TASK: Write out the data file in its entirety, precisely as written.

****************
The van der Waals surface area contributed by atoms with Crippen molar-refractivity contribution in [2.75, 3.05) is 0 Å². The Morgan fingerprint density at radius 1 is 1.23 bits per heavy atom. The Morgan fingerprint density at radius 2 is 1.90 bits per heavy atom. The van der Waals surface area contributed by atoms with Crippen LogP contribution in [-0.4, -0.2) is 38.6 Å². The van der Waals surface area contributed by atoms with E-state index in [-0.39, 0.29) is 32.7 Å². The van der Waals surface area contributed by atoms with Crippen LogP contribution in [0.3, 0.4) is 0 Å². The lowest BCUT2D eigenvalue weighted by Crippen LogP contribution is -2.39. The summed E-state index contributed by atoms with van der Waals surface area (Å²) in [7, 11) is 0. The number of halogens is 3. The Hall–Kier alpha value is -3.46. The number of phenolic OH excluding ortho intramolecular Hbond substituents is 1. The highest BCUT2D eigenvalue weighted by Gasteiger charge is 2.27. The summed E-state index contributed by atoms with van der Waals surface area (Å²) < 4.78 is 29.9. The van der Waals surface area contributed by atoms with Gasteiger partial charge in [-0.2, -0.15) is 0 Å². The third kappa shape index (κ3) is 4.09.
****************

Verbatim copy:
The van der Waals surface area contributed by atoms with Crippen molar-refractivity contribution in [2.75, 3.05) is 0 Å². The Morgan fingerprint density at radius 1 is 1.23 bits per heavy atom. The Morgan fingerprint density at radius 2 is 1.90 bits per heavy atom. The van der Waals surface area contributed by atoms with Crippen LogP contribution in [-0.4, -0.2) is 38.6 Å². The van der Waals surface area contributed by atoms with E-state index in [-0.39, 0.29) is 32.7 Å². The van der Waals surface area contributed by atoms with Crippen LogP contribution in [0.3, 0.4) is 0 Å². The lowest BCUT2D eigenvalue weighted by Crippen LogP contribution is -2.39. The summed E-state index contributed by atoms with van der Waals surface area (Å²) in [7, 11) is 0. The number of halogens is 3. The Hall–Kier alpha value is -3.46. The number of phenolic OH excluding ortho intramolecular Hbond substituents is 1. The highest BCUT2D eigenvalue weighted by Gasteiger charge is 2.27. The summed E-state index contributed by atoms with van der Waals surface area (Å²) < 4.78 is 29.9. The van der Waals surface area contributed by atoms with Gasteiger partial charge in [-0.2, -0.15) is 0 Å². The third kappa shape index (κ3) is 4.09.